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Thursday, December 10, 2020 

Naval architect C-Job regards LNG as a vital stepping stone between old and the new in fuel terms, that is to say the 'mid-term' solution between diesel and the clean fuels of the future.

With this in mind, the company has investigated what it sees as a lack of bunkering infrastructure which is still holding up the wider adoption of natural gas as fuel. One potential solution to this is to have small-scale LNG bunker vessels operating in and between ports.

Nikos Papapanagiotou, GM C-Job said: “It is an idea that started a few years ago, back when the only LNG carriers were the massive ocean-going ships. However, a small-scale LNG bunker vessel can solve the problem that lots of ports do not have their own LNG infrastructure. It is still a relatively new idea – today there are only about 15 small LNG bunker vessels in the world – but we can contribute a lot in terms of ship design. We have the design experience and the R&D expertise.

“We think that 7,500m3 is the magic number of carrying capacity for a small LNG bunker vessel. This offers flexibility of operations, being able to serve ships in port in addition to being able to transport small quantities of LNG from A to B.”

Operational profile is another consideration. Papapanagiotou said: “The operational profile depends on three factors. One: where is your source of LNG? Two: the amount of LNG that you expect to deliver. And three: Will there be any periods when you will not be bunkering, due to seasonal situations, for example. Looking at these three factors helps a ship-owner determine their specific ‘magic number’."

The port where a small LNG bunker vessel would operate will have an impact on the design. This has led to C-Job’s initial design being quite short in length and wide in the beam. “It has to be able to maneuver and navigate in a good way within a port environment,” Papapanagiotou said. “And it can’t sit too deep in the water; our initial design has a fully loaded draught of just 6m. All this provides great operability. We have also thought about the wheelhouse – giving the captain 360-degree visibility, which is yet another plus point for working in a port.”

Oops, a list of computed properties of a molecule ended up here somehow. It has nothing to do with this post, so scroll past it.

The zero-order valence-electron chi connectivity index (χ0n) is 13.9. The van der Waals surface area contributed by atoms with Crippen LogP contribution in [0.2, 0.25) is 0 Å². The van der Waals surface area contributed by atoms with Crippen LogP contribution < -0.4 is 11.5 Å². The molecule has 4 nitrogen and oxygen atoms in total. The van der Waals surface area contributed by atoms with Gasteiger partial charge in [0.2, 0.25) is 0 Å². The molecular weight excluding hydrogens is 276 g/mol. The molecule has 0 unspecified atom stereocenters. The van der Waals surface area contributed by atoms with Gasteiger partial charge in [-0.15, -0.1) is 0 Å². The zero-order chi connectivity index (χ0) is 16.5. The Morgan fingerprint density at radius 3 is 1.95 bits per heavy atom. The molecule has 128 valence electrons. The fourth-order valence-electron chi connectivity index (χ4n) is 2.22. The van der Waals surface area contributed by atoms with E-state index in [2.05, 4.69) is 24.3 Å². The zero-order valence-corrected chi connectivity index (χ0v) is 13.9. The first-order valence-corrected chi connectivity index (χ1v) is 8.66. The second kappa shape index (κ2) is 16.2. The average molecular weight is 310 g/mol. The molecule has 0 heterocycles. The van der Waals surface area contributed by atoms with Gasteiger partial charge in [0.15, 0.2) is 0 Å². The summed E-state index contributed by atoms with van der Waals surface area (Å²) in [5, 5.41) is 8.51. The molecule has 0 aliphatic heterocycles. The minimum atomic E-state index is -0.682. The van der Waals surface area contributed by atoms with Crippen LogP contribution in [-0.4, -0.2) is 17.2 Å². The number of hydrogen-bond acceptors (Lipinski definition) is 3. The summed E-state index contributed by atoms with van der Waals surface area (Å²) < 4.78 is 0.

Because of the diversity of possible operational profiles, C-Job will not offer one vessel design that can do everything. “If we try to make the ‘Swiss Army knife’ of vessels, it is very possible that it will not succeed in this market. This vessel will simply not be at its optimal capacity and operability. Instead, every owner needs a unique vessel, because every port and every operational profile has their own set of parameters. We have developed a standard design of 7,500 m3 LNG bunker vessel which each client can customise to their specific needs. Both on design parameters such as length, beam, and draught but also on mission (LNG) equipment and design details to ensure the design will best meet their specific needs,” Papapanagiotou concluded.

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